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Decreased infectivity following BNT162b2 vaccination: A prospective cohort study in Israel

Our take —

A cohort study among healthcare workers at a hospital in Israel was conducted to understand the impact of the BNT162b2 vaccine (Pfizer) on susceptibility to infection, regardless of symptoms, and infectiousness through measurement of viral shedding. It was found that those who were vaccinated were less likely to become infected and, among those who did, experienced a significant reduction in viral shedding compared with their unvaccinated counterparts. This study suggests that the vaccine is effective in this population, but that: 1) breakthrough infections do happen; and 2) infectiousness among those with breakthrough infections is reduced. These data were collected before the Delta variant was in high circulation, and implications may differ in contexts of high Delta circulation or with subsequent variants.

Study design

Prospective Cohort

Study population and setting

A cohort study of healthcare workers at Sheba Medical Center in Israel was conducted between December 19, 2020 and March 14, 2021 to understand the effectiveness of vaccination (BNT162b2 – Pfizer-BioNTech) in reducing infectiousness among SARS-CoV-2 cases. The start of the study corresponded to the start of vaccine roll-out, and during the study period 7794/9347 (83%) of eligible HCW received at least one dose, and 7324/9347 (78%) received two doses. Those who had previously been infected with SARS-CoV-2 were not eligible for vaccination. The authors estimated prevalence of SARS-CoV-2 in exposed individuals using RT-PCR (susceptibility to infection) and viral shedding using (cycle threshold) Ct values. HCWs experiencing an exposure (at work, home, etc.) was required to undergo PCR testing.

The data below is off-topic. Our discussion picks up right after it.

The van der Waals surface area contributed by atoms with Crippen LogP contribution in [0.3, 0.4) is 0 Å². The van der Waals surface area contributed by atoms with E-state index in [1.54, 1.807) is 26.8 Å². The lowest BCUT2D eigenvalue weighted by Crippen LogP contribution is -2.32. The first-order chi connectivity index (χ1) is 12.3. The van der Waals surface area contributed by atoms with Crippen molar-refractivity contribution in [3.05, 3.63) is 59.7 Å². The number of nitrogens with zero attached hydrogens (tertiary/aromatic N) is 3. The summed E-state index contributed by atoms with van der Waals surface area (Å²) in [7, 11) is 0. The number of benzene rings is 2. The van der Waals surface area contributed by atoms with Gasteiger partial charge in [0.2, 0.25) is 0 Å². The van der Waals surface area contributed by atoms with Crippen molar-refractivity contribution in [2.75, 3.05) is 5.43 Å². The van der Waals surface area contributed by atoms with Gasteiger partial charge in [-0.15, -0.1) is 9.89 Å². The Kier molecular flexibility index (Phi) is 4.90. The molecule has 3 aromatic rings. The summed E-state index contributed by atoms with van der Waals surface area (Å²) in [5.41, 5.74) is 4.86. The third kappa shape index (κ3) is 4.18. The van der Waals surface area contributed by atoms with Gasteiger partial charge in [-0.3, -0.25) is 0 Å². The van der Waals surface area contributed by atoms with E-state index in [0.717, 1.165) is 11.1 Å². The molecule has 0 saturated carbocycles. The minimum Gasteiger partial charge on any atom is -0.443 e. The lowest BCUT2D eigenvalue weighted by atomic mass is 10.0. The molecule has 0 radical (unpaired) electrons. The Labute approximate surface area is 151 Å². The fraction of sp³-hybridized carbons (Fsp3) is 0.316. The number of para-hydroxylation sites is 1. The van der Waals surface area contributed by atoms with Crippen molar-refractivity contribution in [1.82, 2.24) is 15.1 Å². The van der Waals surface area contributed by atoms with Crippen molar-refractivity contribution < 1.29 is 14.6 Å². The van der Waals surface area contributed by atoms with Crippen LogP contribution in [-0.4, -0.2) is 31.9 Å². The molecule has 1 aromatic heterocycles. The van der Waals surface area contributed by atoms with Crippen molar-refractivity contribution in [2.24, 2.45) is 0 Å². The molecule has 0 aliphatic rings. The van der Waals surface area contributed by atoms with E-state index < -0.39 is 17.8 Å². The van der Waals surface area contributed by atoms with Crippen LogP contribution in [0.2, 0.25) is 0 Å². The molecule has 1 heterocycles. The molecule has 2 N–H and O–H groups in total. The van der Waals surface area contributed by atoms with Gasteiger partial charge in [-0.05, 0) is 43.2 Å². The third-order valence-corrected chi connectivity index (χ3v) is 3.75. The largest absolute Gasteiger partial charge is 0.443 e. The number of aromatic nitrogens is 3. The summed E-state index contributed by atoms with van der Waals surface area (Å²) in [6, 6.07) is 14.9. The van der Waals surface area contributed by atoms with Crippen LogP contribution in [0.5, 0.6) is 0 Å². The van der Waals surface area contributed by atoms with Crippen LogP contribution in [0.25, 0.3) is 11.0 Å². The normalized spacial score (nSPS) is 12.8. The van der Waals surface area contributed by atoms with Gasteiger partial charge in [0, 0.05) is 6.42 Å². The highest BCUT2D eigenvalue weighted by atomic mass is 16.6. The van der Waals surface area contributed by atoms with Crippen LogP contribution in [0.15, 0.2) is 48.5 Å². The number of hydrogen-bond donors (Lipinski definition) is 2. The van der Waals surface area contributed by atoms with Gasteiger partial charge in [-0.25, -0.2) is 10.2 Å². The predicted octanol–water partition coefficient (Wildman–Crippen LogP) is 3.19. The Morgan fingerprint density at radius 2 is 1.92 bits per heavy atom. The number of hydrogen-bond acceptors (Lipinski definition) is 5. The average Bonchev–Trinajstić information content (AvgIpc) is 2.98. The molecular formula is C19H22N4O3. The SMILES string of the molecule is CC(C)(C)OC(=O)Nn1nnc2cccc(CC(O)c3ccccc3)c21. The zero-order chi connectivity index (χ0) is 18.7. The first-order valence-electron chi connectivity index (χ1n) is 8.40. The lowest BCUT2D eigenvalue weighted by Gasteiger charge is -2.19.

Summary of Main Findings

Fully vaccinated healthcare workers experienced a reduced prevalence of SARS-CoV-2 infection compared with those who were unvaccinated (1.8% vs. 5.2%). Mean Ct values for unvaccinated versus vaccinated healthcare workers were 22.2 +/- 1.0 and 27.3 +/- 2.2, suggesting a significant mean difference (5.09, 95% CI: 2.8-7.4) or a significant reduction in viral shedding among those vaccinated.

Study Strengths

This study estimates prevalence of infection among those who were exposed, regardless of symptoms, providing an estimate of the vaccine’s impact on susceptibility to infection.

Limitations

The study sample was made up of primarily younger women, and the results presented here may not be generalizable to other populations.

Value added

This study shows that in a real-world setting the vaccine was effective at preventing infections following exposure, and that Ct values were significantly higher (i.e., which is an imperfect proxy measure for viral load being lower) in people who were vaccinated compared with those who were unvaccinated.

This review was posted on: 9 August 2021